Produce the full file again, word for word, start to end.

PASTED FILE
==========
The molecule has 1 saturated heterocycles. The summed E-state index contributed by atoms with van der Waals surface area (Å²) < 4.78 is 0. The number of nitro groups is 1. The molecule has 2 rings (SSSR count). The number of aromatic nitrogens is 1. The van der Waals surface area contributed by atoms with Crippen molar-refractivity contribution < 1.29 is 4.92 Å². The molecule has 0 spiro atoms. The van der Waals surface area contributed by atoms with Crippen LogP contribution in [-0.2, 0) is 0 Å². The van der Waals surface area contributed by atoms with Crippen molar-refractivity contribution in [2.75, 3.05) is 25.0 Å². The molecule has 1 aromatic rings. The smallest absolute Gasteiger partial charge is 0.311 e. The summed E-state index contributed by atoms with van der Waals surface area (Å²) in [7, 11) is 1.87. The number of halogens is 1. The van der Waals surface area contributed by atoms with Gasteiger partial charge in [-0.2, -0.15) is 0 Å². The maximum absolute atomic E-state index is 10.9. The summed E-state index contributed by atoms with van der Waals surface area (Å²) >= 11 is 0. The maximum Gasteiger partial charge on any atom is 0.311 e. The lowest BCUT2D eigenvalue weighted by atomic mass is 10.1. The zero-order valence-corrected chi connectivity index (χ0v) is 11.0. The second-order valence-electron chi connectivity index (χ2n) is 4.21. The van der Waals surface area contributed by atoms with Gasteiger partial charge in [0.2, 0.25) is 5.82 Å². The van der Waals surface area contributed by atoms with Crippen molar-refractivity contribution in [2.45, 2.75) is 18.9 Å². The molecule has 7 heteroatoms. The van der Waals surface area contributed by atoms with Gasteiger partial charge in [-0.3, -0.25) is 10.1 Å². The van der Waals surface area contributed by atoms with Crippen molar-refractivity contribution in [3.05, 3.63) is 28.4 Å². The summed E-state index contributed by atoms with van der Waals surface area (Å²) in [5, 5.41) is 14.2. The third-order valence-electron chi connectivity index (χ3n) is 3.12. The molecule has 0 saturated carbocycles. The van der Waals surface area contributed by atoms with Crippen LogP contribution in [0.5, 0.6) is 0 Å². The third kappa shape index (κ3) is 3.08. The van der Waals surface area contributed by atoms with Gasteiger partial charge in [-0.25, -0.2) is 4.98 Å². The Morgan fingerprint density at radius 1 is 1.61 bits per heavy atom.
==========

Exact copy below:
The molecule has 1 saturated heterocycles. The summed E-state index contributed by atoms with van der Waals surface area (Å²) < 4.78 is 0. The number of nitro groups is 1. The molecule has 2 rings (SSSR count). The number of aromatic nitrogens is 1. The van der Waals surface area contributed by atoms with Crippen molar-refractivity contribution < 1.29 is 4.92 Å². The molecule has 0 spiro atoms. The van der Waals surface area contributed by atoms with Crippen LogP contribution in [-0.2, 0) is 0 Å². The van der Waals surface area contributed by atoms with Crippen molar-refractivity contribution in [2.75, 3.05) is 25.0 Å². The molecule has 1 aromatic rings. The smallest absolute Gasteiger partial charge is 0.311 e. The summed E-state index contributed by atoms with van der Waals surface area (Å²) in [7, 11) is 1.87. The number of halogens is 1. The van der Waals surface area contributed by atoms with Gasteiger partial charge in [-0.2, -0.15) is 0 Å². The maximum absolute atomic E-state index is 10.9. The summed E-state index contributed by atoms with van der Waals surface area (Å²) >= 11 is 0. The maximum Gasteiger partial charge on any atom is 0.311 e. The lowest BCUT2D eigenvalue weighted by atomic mass is 10.1. The zero-order valence-corrected chi connectivity index (χ0v) is 11.0. The second-order valence-electron chi connectivity index (χ2n) is 4.21. The van der Waals surface area contributed by atoms with Gasteiger partial charge in [0.2, 0.25) is 5.82 Å². The van der Waals surface area contributed by atoms with Crippen molar-refractivity contribution in [2.45, 2.75) is 18.9 Å². The molecule has 7 heteroatoms. The van der Waals surface area contributed by atoms with Gasteiger partial charge in [-0.3, -0.25) is 10.1 Å². The van der Waals surface area contributed by atoms with Crippen molar-refractivity contribution in [3.05, 3.63) is 28.4 Å². The summed E-state index contributed by atoms with van der Waals surface area (Å²) in [5, 5.41) is 14.2. The third-order valence-electron chi connectivity index (χ3n) is 3.12. The molecule has 0 saturated carbocycles. The van der Waals surface area contributed by atoms with Crippen LogP contribution in [0.5, 0.6) is 0 Å². The third kappa shape index (κ3) is 3.08. The van der Waals surface area contributed by atoms with Gasteiger partial charge in [-0.25, -0.2) is 4.98 Å². The Morgan fingerprint density at radius 1 is 1.61 bits per heavy atom.